Turbo core is triggered by a deterministic system that is based on load demand and current operating conditions (not temperature).

Cool’n’Quiet is active throughout the turbo process. What actually happens is that when CnQ looks to see if a set of cores should be downclocked, it also has the ability to increase the frequency of other cores.

This isn’t nearly as elegant of a solution as Intel’s turbo. The idle cores are never actually shut off, and voltage to all cores is increased to reach the higher clock speed. However if it works as advertised with no drawbacks (e.g. underclocking 3 cores when you actually still need them) then it’s definitely better than nothing for the Phenom II lineup. AMD will also have quad-core CPUs with turbo core support based on the new Thuban cores.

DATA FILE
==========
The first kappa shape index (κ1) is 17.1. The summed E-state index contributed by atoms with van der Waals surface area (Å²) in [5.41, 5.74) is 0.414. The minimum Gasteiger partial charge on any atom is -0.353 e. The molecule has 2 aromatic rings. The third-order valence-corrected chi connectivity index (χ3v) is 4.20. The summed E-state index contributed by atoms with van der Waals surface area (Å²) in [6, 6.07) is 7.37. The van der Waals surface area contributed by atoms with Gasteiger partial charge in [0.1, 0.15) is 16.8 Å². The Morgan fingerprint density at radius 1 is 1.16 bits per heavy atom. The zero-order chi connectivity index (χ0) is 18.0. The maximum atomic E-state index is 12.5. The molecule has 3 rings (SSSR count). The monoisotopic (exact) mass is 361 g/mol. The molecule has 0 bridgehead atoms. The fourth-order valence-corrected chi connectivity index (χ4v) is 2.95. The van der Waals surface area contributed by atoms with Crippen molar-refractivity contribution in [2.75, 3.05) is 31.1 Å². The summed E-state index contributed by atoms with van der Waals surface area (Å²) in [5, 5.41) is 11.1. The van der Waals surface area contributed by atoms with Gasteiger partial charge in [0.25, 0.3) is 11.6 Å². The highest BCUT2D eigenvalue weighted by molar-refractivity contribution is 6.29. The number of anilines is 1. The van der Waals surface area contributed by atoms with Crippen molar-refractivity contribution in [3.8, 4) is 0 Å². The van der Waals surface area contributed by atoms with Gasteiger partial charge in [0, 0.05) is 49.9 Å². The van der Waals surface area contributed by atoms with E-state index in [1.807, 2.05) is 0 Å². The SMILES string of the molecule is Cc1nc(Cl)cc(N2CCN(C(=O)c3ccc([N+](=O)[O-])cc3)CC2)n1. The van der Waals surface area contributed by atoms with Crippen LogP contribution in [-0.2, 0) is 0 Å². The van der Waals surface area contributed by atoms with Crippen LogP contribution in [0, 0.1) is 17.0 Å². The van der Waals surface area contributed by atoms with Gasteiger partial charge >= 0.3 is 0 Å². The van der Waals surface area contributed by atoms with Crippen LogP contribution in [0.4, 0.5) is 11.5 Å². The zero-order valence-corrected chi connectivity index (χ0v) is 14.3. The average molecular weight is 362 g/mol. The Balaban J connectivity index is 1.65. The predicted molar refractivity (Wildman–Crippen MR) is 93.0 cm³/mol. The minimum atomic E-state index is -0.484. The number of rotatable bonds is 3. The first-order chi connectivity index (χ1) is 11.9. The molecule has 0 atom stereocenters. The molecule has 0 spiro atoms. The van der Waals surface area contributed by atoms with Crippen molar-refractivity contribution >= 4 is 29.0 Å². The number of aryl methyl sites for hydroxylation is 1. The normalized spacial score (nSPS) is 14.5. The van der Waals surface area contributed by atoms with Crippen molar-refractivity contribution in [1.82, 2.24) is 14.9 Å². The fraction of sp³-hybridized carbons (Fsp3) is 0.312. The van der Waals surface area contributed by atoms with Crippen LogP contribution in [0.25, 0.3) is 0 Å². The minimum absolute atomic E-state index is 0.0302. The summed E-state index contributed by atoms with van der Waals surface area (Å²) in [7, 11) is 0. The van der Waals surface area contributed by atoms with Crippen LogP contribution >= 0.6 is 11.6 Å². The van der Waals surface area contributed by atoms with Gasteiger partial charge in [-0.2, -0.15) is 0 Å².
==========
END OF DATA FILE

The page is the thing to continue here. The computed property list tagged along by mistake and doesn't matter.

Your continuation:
The great news? All Socket-AM3 and AM2+ motherboards will work with these new Phenom II X6 CPUs with nothing more than a BIOS update. The boards do have to support the TDPs the chips are rated for of course.

Pricing and performance are both unknowns at this point. We’ll keep you posted!

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  • ExodusC - Thursday, April 8, 2010 - link

    This is overdue, but a great thing.
  • pjconoso - Thursday, April 8, 2010 - link

    We're now seeing results from Intel's settlement with AMD :). Is this the one rumored to be $200-300? I want one!